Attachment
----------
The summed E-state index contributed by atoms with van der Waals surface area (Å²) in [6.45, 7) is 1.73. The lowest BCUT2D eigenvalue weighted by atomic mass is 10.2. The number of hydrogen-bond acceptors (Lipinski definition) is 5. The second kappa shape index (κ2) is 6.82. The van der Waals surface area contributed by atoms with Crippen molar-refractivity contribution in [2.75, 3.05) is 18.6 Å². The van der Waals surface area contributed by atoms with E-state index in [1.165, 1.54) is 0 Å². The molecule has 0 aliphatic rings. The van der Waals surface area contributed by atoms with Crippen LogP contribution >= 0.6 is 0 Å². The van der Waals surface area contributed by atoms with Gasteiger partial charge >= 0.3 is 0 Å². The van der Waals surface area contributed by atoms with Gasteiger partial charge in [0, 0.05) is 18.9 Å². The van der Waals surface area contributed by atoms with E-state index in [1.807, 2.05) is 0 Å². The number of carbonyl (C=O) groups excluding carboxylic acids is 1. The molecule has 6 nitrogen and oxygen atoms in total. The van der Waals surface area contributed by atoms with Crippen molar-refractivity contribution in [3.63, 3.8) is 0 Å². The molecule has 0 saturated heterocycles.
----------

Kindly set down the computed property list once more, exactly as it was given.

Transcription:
The summed E-state index contributed by atoms with van der Waals surface area (Å²) in [6.45, 7) is 1.73. The lowest BCUT2D eigenvalue weighted by atomic mass is 10.2. The number of hydrogen-bond acceptors (Lipinski definition) is 5. The second kappa shape index (κ2) is 6.82. The van der Waals surface area contributed by atoms with Crippen molar-refractivity contribution in [2.75, 3.05) is 18.6 Å². The van der Waals surface area contributed by atoms with E-state index in [1.165, 1.54) is 0 Å². The molecule has 0 aliphatic rings. The van der Waals surface area contributed by atoms with Crippen LogP contribution >= 0.6 is 0 Å². The van der Waals surface area contributed by atoms with Gasteiger partial charge >= 0.3 is 0 Å². The van der Waals surface area contributed by atoms with Gasteiger partial charge in [0, 0.05) is 18.9 Å². The van der Waals surface area contributed by atoms with E-state index in [1.807, 2.05) is 0 Å². The number of carbonyl (C=O) groups excluding carboxylic acids is 1. The molecule has 6 nitrogen and oxygen atoms in total. The van der Waals surface area contributed by atoms with Crippen molar-refractivity contribution in [3.63, 3.8) is 0 Å². The molecule has 0 saturated heterocycles.